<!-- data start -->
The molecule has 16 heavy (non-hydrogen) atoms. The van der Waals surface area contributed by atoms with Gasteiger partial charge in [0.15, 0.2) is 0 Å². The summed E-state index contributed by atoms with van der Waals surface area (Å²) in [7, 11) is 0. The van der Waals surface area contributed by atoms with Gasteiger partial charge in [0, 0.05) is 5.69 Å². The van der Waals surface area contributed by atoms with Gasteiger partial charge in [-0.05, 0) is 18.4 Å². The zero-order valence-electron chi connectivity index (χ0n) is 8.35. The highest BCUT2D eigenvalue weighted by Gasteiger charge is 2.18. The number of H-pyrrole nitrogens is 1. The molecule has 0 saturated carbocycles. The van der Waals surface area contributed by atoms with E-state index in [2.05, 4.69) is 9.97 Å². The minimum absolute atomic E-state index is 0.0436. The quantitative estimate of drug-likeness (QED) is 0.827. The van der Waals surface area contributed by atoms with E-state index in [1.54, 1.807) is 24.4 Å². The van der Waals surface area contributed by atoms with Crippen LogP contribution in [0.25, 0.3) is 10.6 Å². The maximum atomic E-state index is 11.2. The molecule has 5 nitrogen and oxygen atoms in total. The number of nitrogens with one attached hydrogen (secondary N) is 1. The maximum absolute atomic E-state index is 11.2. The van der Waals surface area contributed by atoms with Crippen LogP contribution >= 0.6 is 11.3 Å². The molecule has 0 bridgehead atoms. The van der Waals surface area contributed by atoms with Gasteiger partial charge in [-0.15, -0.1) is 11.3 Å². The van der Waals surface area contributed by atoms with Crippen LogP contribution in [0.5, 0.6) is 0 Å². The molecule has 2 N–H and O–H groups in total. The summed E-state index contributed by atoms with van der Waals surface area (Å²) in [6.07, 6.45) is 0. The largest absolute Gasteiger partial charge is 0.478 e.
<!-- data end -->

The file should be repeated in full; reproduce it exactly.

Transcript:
The molecule has 16 heavy (non-hydrogen) atoms. The van der Waals surface area contributed by atoms with Gasteiger partial charge in [0.15, 0.2) is 0 Å². The summed E-state index contributed by atoms with van der Waals surface area (Å²) in [7, 11) is 0. The van der Waals surface area contributed by atoms with Gasteiger partial charge in [0, 0.05) is 5.69 Å². The van der Waals surface area contributed by atoms with Gasteiger partial charge in [-0.05, 0) is 18.4 Å². The zero-order valence-electron chi connectivity index (χ0n) is 8.35. The highest BCUT2D eigenvalue weighted by Gasteiger charge is 2.18. The number of H-pyrrole nitrogens is 1. The molecule has 0 saturated carbocycles. The van der Waals surface area contributed by atoms with E-state index in [2.05, 4.69) is 9.97 Å². The minimum absolute atomic E-state index is 0.0436. The quantitative estimate of drug-likeness (QED) is 0.827. The van der Waals surface area contributed by atoms with E-state index in [1.54, 1.807) is 24.4 Å². The van der Waals surface area contributed by atoms with Crippen LogP contribution in [0.25, 0.3) is 10.6 Å². The maximum atomic E-state index is 11.2. The molecule has 5 nitrogen and oxygen atoms in total. The number of nitrogens with one attached hydrogen (secondary N) is 1. The maximum absolute atomic E-state index is 11.2. The van der Waals surface area contributed by atoms with Crippen LogP contribution >= 0.6 is 11.3 Å². The molecule has 0 bridgehead atoms. The van der Waals surface area contributed by atoms with Gasteiger partial charge in [-0.15, -0.1) is 11.3 Å². The van der Waals surface area contributed by atoms with Crippen LogP contribution in [0.5, 0.6) is 0 Å². The molecule has 2 N–H and O–H groups in total. The summed E-state index contributed by atoms with van der Waals surface area (Å²) in [6.07, 6.45) is 0. The largest absolute Gasteiger partial charge is 0.478 e.